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Wednesday, Feb. 13, 2008 03:43 am

Before the storm

Illinois AG’s report sheds new light on the true origins of the mortgage crisis

Untitled Document Even with a record number of homeowners defaulting on their mortgage loans, TSP-HOPE’s housing programs and services have remained unaffected, says the agency’s executive director, Ron Fafoglia.
Fafoglia says TSP-HOPE, which helps low-income people get homes, requires prospective clients to have a minimum credit score of 620. Also, he says, the organization doesn’t deal in risky subprime mortgages. As a result of TSP-HOPE’s rigid entrance requirements, Fafoglia says that no client of the program has ever defaulted. However, he also says that three of the organization’s homes were on the market for at least five months in 2007. “It’s the general malaise that is making people leery of buying a house at this time,” he says. By the end of 2007, the delinquency rate on mortgages across the country had reached its highest point in more than 20 years, and the foreclosure rate had set new records, according to the Mortgage Bankers Association, a national group that represents the real-estate-finance industry. Conventional thinking has held that the housing market began to implode once interest rates reset on a critical mass of adjustable-rate subprime mortgage loans, which are often sold to individuals who don’t earn a lot of money and whose credit is too poor to qualify them for traditional mortgages. Companies issuing these loans, which often come with high costs hidden in the fine print, have been widely criticized for targeting people who are most unlikely to meet the loan obligation. But a study released last week by the State Foreclosure Prevention Working Group, a multistate task force, concludes that some homeowners who took out subprime mortgage loans to finance a slice of the American dream were due for a rude awakening long before their interest rates increased. In other words, the loans were unaffordable from the beginning, says Illinois Attorney General Lisa Madigan. The report, Analysis of Subprime Mortgage Servicing Performance, states: “The rating agency Fitch . . . concluded that ‘poor underwriting quality and fraud’ may account for as much as 25 [percent] of the defaults. Fitch further commented that, ‘[t]here was the appearance of fraud or misrepresentation in almost every file.’”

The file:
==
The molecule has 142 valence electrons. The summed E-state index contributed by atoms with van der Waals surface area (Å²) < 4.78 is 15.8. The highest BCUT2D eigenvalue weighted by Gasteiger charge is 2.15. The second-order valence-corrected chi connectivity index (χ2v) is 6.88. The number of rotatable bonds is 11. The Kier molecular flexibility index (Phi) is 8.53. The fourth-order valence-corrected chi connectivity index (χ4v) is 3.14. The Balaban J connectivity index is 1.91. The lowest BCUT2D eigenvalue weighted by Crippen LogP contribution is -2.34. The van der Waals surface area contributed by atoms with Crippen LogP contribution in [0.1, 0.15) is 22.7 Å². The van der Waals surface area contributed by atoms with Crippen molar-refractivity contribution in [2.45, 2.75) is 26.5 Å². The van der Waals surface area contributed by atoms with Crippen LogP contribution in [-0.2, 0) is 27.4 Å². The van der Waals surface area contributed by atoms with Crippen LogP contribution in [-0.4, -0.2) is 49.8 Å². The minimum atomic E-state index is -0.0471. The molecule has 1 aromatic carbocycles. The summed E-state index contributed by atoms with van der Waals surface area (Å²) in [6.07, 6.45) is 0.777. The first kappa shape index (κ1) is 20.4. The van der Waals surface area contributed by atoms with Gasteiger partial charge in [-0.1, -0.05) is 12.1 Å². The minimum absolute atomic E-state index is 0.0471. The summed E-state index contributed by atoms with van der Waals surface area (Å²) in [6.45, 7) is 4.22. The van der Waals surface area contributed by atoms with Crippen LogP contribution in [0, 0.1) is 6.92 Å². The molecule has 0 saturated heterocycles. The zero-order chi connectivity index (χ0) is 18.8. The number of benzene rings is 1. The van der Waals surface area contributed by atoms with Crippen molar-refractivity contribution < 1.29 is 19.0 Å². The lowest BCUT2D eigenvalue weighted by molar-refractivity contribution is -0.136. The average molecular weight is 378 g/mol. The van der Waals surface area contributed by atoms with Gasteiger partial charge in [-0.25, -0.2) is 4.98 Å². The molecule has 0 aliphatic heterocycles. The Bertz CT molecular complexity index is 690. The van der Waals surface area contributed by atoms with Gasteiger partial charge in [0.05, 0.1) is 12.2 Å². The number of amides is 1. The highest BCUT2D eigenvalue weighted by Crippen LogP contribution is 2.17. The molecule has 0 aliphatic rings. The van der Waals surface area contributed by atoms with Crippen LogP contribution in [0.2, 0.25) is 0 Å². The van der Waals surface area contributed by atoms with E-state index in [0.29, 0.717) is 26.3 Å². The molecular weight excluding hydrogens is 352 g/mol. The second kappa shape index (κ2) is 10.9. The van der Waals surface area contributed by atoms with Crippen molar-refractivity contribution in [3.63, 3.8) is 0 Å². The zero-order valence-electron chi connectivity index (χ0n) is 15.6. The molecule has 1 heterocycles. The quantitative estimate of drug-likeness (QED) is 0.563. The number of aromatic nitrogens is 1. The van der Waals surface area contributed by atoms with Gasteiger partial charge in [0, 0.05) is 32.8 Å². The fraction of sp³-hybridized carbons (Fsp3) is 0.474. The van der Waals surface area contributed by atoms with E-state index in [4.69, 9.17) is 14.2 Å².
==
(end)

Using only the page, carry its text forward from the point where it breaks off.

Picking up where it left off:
Attorneys general from 11 states, including Illinois, commissioned the report to examine data from the nation’s top subprime-mortgage-loan servicers — firms that collect and manage mortgage payments and escrow accounts on behalf of lenders — to assess the scope of the U.S. foreclosure crisis and how loan servicers are responding to the meltdown. Robyn Ziegler, Madigan’s spokeswoman, says Illinois was invited to participate because the state is among the nation’s top 10 in foreclosures and because the state has a large number of subprime borrowers. Illinois also serves as the North American headquarters of one of the nation’s largest subprime lenders, HSBC. Blame shouldn’t be heaped on the mortgage industry, says Paul Lueken, president of the Illinois Association of Mortgage Professionals. He says that although some people might have been sold mortgages that they couldn’t afford, he doesn’t believe that origination fraud was rampant.  “When you do the a lot of the finger-pointing and you say, ‘Where did this all happen?’ you could look from Wall Street all the way down to the mortgage company down to, and primarily, the consumer,” he says. “First and foremost what our society lacks is people taking accountability for their own actions. Unfortunately, if you lose your job, that’s not the mortgage professional’s fault. If you got a divorce, that’s not the mortgage professional’s fault.”
Lueken attributes the current state of the housing market to falling home prices, saying that had home values remained high, consumers would have had an exit strategy from loans that they could no longer afford.  “Some people bought their home with the idea that they would sell it quickly and make a large profit. Then the market turned on them and they couldn’t afford it, but they thought that they weren’t going to have to afford it.”
Fafoglia says that TSP-HOPE plans to build 15 homes in Springfield this year but admits that selling them could be a challenge because many people are wary of the housing market right now. “When you’re a first-time homebuyer and you hear about all these problems with people going broke and losing their homes, and you’re not educated on how the system works, people can be intimidated,” he says.  

Contact R.L. Nave at rnave@illinoistimes.com
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